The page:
Mind your language
You may well have missed an intriguing debate about definitions in Mind's
in-house journal, Mencap News. At issue is the question of what you
should call people who used to be described as 'having a mental handicap'.
This term is apparently no longer acceptable as it has negative connotations,
and the revisionists want Mencap News to change its name in line
with the new thinking. This is easier said than done, since nobody seems
able to agree on what would be an acceptable new label.
The term 'people with learning disabilities' now replaces 'mentally handicapped'
in most official literature, including that of the Department of Health
and the Health Education Authority. It's favoured by the radicals because
it emphasises that there's a real person with real needs, not just a handicap.
But the really radical people don't like the word 'disability', because
it is 'value-loaded' and has negative connotations. Really radical people
go for the term 'people with learning difficulties', which they see as altogether
more positive as it implies that the problem can be overcome.
The Mind old guard have pointed out that 'people with learning difficulties'
trivialises the problems faced by the mentally handicapped, because it implies
that they are no different from kids who can't spell. Despite this objection,
the really, really radical people have gone one step further along
the road to obscurity by arguing for the term 'intellectually challenged'.
This, they believe, has the virtue of 'not being negative at all'.
And they're right. The problem is that 'intellectually challenged' doesn't
accurately or effectively describe the negative problems faced by someone
with a mental handicap. I feel 'intellectually challenged' by Living
Marxism - if it wasn't intellectually challenging I wouldn't read it.
But that intellectual challenge has nothing in common with the problems
of those whose mental handicap makes them incapable of understanding the
The whole point of this bizarre debate is to find some way of describing
a problem without stigmatising it. It seems a rather pointless task. There
is nothing inherent in a word like 'handicap' that gives it abusive connotations.
Public attitudes to terms, words and phrases simply reflect the way that
society views what they describe.
Most people view mental handicap as a condition they don't want to have,
or to know much about. The condition is already stigmatised, and no amount
of verbal wrangling will change that. The discussion around terms can only
be a distraction from calling for the necessary facilities for those who
suffer from (or care for someone who suffers from) the condition in question.
But then, battles over terms are less bloody than battles for resources.
If these sorts of discussions were confined to matters such as the name
of the Mind journal it wouldn't be much of a problem. But definitional anguish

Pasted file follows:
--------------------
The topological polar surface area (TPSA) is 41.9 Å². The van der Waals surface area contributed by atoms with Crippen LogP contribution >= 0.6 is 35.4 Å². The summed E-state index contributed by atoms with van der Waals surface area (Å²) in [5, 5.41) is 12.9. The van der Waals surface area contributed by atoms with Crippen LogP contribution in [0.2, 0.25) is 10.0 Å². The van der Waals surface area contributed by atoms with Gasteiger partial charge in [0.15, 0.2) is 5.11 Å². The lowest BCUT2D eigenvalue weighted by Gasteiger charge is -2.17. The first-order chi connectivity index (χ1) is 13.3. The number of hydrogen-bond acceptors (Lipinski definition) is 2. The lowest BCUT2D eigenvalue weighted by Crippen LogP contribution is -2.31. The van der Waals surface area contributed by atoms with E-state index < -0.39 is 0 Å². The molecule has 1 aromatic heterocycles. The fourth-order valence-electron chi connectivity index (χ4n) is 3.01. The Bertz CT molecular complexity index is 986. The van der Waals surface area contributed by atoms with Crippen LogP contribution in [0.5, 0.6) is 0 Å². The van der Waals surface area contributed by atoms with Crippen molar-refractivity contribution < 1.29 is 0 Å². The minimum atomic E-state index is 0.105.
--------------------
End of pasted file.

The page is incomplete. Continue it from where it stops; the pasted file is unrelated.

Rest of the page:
is already a strong current in politics. At one excruciatingly tedious conference
that I recently attended, the participants erupted into life at only two
The first occasion was when a hapless woman referred to the 'underdeveloped
world' instead of calling it 'the South'. 'Underdevelopment' is out of vogue
because it apparently under-values 'the specific form of development pursued
by indigenous populations of Southern countries'. This is at best ridiculous
and at worst reactionary. The inferior living standards in the underdeveloped
world will not improve because London conference-goers pretend to value
them more highly. I say 'pretend' because, in all honesty, nobody can really
think that the quality of life of a starving Ethiopian peasant is equal
to that of a middle class Brixtonian.
The second frisson of rage was provoked when I referred to the need
to campaign for women's right to abortion. The others weren't against abortion,
but (as I was sharply informed) 'we don't talk about the right to abortion
any more - we campaign for choice'. Choice is felt to be a better word because
it avoids alienating the anti-abortion lobby, and supposedly better reflects
the aims of 'our' side in so far as we all recognise the undesirability
of abortion in an ideal world.
I resent this sort of verbal posturing. While it can be an expression of
naivety and foolishness, it's usually a cynical attempt to avoid tackling
a real social problem - such as what the West has done to what used to be
called the third world. The concept of underdevelopment assumes that these
economically backward countries have been prevented from developing. Consequently
it begs the question as to who is responsible for holding them back. The
concept of 'the South', on the other hand, implies nothing more than a geographical
location. We can pretend that we're all the same, just living a little differently
in different places.
Likewise the rejection of the phrase 'right to abortion' in favour of 'right
to choice' sidesteps the issue. Who could argue against 'choice'? It is
such an inoffensive expression. But it is inoffensive because it's ambiguous.
If we mean we think that women should be able to have abortion - let's say
it. If people disagree, let's have the argument out and put our case convincingly.
I think there is a strong case for straight talking - for going against the
current fashions, telling it like it is, and facing up to objections. It
may seem a bit crude and unsophisticated to those who like to play with
words, but that's their problem. At least people will understand what we're
Reproduced from Living Marxism issue 45, July 1992